‘DearTomorrow: Dear Wolverhampton’ is a community led exhibition exploring letters to the future, reflection, hope, and imagining the beauty of what could be, in the face of climate change. Drawing deep inspiration from the past, present and future, this exhibition celebrates the resilience of the Wolverhampton community, built on embracing change.

The exhibition conceived and curated by the DearTomorrow climate storytelling and arts project is co-produced by Rachel Thomas, David Grandorge, and Kom Achall in collaboration with Gatis Community Space and Boundary Way Project in Wolverhampton. 

The exhibition, opening on Saturday 5 November until Sunday 15 January, 2023, takes visitors on a journey through immersive, interactive installations, films, and soundscapes from poetry workshops facilitated by performance poets Emma Purshouse and Steve Pottinger with Boundary Way Writers Group. There are areas for visitors to write their own letter, including an interactive phone box, to record voice messages to DearTomorrow.

Through art, design, photography, film and poetry, the exhibition presents landscapes built and inspired by letters written by the Wolverhampton community. Original works by the Black Country painter Edwin Butler Bayliss are juxtaposed with photographic works by David Grandorge, documenting the contemporary reality of the districts Butler Bayliss painted over a century ago.

Councillor Stephen Simkins, Cabinet Member for City Economy, said: 

‘‘It is vitally important that we as a council and our residents consider climate change - how we address the issues now to project the future. I am very proud that this is a community led project and that our residents are involved in being creative and becoming part of the solution for climate change.”

DearTomorrow curator, Sandra Freij added: 

“Dear Wolverhampton was crafted by this community, for this community and to support the wider climate movement. Visitors are encouraged to reflect, shift consciousness and embrace the creativity in the solutions to the climate crisis - leaving feeling inspired to make positive change.”
Jill Kubit, DearTomorrow Co-Founder said: “The very core of our work has always been to change hearts and minds through a deeper connection to the climate crisis. We’ve learnt this comes most freely from pulling together the things that touch us most. Combining, art, sharing our values, lived experiences and fears through storytelling, and exploring what the future we want to create could look like.”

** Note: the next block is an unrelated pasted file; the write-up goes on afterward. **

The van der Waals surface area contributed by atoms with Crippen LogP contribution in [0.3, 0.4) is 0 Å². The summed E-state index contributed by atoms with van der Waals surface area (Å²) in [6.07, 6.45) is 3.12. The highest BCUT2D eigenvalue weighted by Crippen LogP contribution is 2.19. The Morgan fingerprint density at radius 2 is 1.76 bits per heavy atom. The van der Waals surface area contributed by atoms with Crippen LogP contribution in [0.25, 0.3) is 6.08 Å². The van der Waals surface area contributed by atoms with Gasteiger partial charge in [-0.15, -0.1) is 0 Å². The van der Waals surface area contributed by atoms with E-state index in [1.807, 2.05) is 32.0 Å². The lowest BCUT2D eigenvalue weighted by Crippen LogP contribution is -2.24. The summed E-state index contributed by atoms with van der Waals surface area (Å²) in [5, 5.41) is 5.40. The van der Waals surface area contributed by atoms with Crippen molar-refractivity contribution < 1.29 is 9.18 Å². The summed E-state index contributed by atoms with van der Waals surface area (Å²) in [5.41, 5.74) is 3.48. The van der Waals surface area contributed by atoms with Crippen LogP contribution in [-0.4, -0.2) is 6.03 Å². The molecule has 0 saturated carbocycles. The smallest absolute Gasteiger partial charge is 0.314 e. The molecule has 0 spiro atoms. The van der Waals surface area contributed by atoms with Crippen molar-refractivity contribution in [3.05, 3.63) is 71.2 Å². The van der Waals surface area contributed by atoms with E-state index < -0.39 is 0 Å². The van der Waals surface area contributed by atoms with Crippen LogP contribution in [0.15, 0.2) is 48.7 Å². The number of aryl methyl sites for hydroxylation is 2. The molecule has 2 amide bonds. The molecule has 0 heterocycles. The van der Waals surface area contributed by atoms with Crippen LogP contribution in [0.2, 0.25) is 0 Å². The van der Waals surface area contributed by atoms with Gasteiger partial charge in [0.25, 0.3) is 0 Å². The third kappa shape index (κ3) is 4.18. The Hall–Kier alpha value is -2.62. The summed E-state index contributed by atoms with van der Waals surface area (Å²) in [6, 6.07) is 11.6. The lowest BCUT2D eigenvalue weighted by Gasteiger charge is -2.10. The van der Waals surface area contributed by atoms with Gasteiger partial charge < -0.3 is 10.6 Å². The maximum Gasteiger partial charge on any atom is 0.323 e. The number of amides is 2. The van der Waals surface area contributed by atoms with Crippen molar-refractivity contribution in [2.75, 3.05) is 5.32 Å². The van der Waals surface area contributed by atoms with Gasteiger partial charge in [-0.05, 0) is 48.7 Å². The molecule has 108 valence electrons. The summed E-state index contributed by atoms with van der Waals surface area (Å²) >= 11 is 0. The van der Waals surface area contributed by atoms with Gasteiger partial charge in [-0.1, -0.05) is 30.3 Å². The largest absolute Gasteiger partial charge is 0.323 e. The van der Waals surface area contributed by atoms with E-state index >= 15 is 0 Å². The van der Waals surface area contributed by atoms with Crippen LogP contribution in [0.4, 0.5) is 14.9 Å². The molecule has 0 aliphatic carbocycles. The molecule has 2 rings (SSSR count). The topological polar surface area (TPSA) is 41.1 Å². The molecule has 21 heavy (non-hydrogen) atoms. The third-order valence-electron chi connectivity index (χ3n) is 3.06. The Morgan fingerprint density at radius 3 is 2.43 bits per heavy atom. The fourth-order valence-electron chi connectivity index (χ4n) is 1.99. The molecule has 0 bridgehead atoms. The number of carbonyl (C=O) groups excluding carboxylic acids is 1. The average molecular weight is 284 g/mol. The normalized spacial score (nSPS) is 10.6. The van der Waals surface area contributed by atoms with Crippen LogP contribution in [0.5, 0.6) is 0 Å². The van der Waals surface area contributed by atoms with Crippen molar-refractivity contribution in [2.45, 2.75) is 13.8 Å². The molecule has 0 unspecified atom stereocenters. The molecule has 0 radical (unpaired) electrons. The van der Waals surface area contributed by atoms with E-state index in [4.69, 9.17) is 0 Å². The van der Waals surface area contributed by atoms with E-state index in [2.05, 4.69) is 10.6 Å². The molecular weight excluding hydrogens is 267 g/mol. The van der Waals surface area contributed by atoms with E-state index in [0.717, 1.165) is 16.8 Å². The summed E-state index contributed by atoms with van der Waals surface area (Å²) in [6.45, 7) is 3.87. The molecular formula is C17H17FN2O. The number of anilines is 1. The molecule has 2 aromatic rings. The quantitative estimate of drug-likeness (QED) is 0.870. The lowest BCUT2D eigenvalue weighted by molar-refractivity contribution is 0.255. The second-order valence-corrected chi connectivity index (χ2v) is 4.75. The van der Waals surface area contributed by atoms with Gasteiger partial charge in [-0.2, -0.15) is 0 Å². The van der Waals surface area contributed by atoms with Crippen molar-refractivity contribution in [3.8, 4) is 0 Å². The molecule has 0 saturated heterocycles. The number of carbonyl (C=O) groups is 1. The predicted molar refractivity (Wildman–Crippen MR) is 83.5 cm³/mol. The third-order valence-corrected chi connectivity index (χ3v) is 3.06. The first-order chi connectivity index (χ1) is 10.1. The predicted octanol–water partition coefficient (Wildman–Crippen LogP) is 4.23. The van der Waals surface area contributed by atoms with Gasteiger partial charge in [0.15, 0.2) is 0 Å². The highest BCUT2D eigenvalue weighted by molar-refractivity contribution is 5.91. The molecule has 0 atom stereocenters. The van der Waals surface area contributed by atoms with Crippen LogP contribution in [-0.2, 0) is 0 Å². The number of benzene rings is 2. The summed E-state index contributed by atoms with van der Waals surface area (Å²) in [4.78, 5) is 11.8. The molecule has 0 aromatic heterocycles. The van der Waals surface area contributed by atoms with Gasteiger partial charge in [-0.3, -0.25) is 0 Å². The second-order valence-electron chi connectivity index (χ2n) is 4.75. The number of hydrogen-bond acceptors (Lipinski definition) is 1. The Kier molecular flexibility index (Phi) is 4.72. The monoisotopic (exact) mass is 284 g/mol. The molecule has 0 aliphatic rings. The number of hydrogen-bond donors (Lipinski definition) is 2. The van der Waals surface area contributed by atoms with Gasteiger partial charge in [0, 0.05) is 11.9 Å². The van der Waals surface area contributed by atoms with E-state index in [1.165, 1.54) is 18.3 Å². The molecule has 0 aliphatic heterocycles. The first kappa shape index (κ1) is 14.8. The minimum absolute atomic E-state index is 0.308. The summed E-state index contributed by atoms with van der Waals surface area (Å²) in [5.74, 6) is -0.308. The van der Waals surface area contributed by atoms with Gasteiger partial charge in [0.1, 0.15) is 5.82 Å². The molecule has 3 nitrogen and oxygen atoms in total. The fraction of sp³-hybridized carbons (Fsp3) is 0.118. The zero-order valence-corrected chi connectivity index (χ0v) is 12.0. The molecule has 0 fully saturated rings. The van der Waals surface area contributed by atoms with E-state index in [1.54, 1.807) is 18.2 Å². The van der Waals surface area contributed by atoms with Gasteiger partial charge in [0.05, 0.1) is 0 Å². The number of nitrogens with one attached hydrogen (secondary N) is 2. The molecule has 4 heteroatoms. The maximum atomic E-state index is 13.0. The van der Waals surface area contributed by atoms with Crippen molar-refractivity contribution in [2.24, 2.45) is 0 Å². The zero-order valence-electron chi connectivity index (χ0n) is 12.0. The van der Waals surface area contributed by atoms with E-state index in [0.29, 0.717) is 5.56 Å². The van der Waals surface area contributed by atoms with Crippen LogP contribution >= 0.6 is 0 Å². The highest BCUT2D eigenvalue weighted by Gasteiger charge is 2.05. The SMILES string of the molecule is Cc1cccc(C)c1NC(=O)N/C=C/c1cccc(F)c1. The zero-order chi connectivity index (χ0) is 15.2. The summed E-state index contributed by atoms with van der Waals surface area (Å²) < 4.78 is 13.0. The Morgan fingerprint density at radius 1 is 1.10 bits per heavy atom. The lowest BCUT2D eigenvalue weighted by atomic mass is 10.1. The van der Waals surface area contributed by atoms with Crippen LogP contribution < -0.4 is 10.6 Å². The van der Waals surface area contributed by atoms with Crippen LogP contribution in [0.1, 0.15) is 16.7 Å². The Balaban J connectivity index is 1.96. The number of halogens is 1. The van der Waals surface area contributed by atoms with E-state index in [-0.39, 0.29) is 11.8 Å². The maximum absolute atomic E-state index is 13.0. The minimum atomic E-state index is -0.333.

“Drawing this together through the exhibition, our community engagement exhibits allow communities to not only consider what the climate crisis means on a personal and community level, but to establish climate actions that feel most meaningful and impactful to them. This is where real change starts.”

The exhibition at Wolverhampton Art Gallery includes:

  • The desk cityscape installation by Rachel Thomas including voices and representations from the Wolverhampton community - specifically soundscapes from poetry workshops facilitated by performance poets Emma Purshouse and Steve Pottinger in collaboration with Boundary Way Project and DearTomorrow. This installation will feature film and photography representing the community by Sandra Freij.
  • Revisit Butler Bayliss sites, through the landscapes of David Grandorge juxtaposed with the original work of Butler Bayliss, the renowned English artist from the Black Country.
  • In partnership with Boundary Way Project local artist Kom Achall has created an Astroturf installation, a reflection on this growing trend to replace natural spaces, and the disruption it causes to the environment, our wildlife and ecosystems. Supported by poetry soundscapes developed in collaboration with Wolverhampton Punjabi Women’s Writing Group, led by Wolverhampton’s Poet Laureate Kuli Kohli.
  • Phone your message through to the future: This symbolic installation by the Gatis community group allows visitors to record a message to DearTomorrow in a traditional red phone box.

The exhibition is free to attend and can be seen Monday to Saturday, 10.30am until 4.30pm, and Sundays, 11am until 3.30pm. For more information visit Wolverhampton Arts and Culture.